Monday, January 25, 2016
The award-winning urban design critic of the Chronicle, John King, took us on an architectural mini-tour of San Francisco with a focus on six buildings that show the combination of change and continuity in the cityscape.
The tour covered the Ferry Building, the iconic portal to the city; 1355 Market, formerly the Western Furniture Exchange, now the Twitter building, which has led the revitalization (some would say gentrification) of the mid-Market area; 560 Mission, which King considers the best of the glass towers; 1180 4th Street, a new apartment building that exemplifies the newly created Mission Bay neighborhood; the future Transbay Terminal, possibly “the most lavishly landscaped bus station in the world”; and PG&E’s Embarcadero substation at Fremont and Folsom, a remnant of a homely neighborhood now all but extinguished by glass towers.
In a wide-ranging Q and A, King commented about, among other things, Park Merced (the proposed renovation will happen); our own Sunset-branch library (an example of a Carnegie-funded library from an era that believed in educational uplift); the unpredictability of change (who in 1980 would have predicted all the bicycles we have now?); the best way to look at the city (walk it, and let go of your preconceptions); the prospects for future big projects (slim, no more land); the attempt to stop the Warriors from moving to Mission Bay (a nuisance law suit that will fail); and the uneasy relationship between builders and planners. Builders want to build product; planners want to rein in big buildings just enough to make them acceptable; and architects go crazy because they are caught in the middle.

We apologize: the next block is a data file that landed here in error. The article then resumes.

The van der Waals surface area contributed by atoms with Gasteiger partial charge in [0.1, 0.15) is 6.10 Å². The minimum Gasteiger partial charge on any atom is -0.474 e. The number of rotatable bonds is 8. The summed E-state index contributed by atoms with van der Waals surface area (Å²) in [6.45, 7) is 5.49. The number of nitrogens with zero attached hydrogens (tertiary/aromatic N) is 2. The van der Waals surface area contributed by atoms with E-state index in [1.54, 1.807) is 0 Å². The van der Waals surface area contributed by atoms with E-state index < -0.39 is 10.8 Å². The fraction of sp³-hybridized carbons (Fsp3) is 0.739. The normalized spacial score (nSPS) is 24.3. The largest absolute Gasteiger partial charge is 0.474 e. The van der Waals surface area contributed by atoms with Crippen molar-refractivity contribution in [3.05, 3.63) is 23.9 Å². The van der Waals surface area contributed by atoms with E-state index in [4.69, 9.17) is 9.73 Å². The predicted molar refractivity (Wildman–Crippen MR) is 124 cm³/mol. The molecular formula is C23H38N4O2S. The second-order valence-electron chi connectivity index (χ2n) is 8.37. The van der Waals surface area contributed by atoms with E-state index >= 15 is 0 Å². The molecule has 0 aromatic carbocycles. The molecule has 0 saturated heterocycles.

After his talk, King signed copies of his book, Cityscapes 2: Reading the Architecture of San Francisco. The book offers observations on 50 structures, from the iconic to the offbeat, and on how they reflect the city’s styles, values, politics, and history.
Here is a peek at one of its chapters, “Clues,” which includes a section on a store that sells baseball caps but retains the signage from the time when it was a cigar store. Score one for historical preservation, sorta.
John King has been the urban design critic for the San Francisco Chronicle since 2001. He covers architecture, planning, and related issues, from the design of major towers to the cultural impact of concert halls and parklets. He has two weekly columns. “Cityscape” on Sundays focuses on individual buildings. The “Place” column on Wednesdays explores the local landscape. King has been honored for his work by the California Preservation Foundation, the Society of Professional Journalists, and the California chapters of the American Institute of Architects and the American Planning Association. He was a finalist for the Pulitzer Prize for Criticism in 2002 and 2003.